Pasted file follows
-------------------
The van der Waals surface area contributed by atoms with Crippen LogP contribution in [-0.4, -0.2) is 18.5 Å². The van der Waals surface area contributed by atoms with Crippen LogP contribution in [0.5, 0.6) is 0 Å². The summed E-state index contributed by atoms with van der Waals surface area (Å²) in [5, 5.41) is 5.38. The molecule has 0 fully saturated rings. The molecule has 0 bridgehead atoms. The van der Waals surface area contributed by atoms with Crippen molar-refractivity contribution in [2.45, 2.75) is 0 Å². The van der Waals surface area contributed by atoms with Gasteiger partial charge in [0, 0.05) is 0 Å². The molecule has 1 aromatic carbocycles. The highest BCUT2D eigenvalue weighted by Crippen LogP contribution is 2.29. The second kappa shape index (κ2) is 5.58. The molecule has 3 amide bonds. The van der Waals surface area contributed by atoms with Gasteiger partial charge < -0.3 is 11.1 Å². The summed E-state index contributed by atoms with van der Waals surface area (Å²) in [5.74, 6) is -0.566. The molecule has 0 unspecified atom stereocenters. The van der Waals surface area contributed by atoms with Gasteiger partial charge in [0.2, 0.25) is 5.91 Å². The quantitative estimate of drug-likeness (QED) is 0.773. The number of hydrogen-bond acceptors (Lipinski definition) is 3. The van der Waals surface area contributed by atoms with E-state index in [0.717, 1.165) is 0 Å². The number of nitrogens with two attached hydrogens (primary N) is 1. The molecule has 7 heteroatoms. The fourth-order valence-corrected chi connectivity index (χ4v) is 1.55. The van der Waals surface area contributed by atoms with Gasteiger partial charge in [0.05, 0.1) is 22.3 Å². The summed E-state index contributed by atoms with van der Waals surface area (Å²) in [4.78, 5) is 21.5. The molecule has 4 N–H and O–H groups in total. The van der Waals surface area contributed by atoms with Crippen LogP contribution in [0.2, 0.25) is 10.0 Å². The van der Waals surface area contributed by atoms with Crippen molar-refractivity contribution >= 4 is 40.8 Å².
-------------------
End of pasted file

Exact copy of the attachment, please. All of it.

The van der Waals surface area contributed by atoms with Crippen LogP contribution in [-0.4, -0.2) is 18.5 Å². The van der Waals surface area contributed by atoms with Crippen LogP contribution in [0.5, 0.6) is 0 Å². The summed E-state index contributed by atoms with van der Waals surface area (Å²) in [5, 5.41) is 5.38. The molecule has 0 fully saturated rings. The molecule has 0 bridgehead atoms. The van der Waals surface area contributed by atoms with Crippen molar-refractivity contribution in [2.45, 2.75) is 0 Å². The van der Waals surface area contributed by atoms with Gasteiger partial charge in [0, 0.05) is 0 Å². The molecule has 1 aromatic carbocycles. The highest BCUT2D eigenvalue weighted by Crippen LogP contribution is 2.29. The second kappa shape index (κ2) is 5.58. The molecule has 3 amide bonds. The van der Waals surface area contributed by atoms with Gasteiger partial charge < -0.3 is 11.1 Å². The summed E-state index contributed by atoms with van der Waals surface area (Å²) in [5.74, 6) is -0.566. The molecule has 0 unspecified atom stereocenters. The van der Waals surface area contributed by atoms with Gasteiger partial charge in [0.2, 0.25) is 5.91 Å². The quantitative estimate of drug-likeness (QED) is 0.773. The number of hydrogen-bond acceptors (Lipinski definition) is 3. The van der Waals surface area contributed by atoms with E-state index in [0.717, 1.165) is 0 Å². The number of nitrogens with two attached hydrogens (primary N) is 1. The molecule has 7 heteroatoms. The fourth-order valence-corrected chi connectivity index (χ4v) is 1.55. The van der Waals surface area contributed by atoms with Gasteiger partial charge in [0.05, 0.1) is 22.3 Å². The summed E-state index contributed by atoms with van der Waals surface area (Å²) in [4.78, 5) is 21.5. The molecule has 4 N–H and O–H groups in total. The van der Waals surface area contributed by atoms with Crippen LogP contribution in [0.2, 0.25) is 10.0 Å². The van der Waals surface area contributed by atoms with Crippen molar-refractivity contribution >= 4 is 40.8 Å².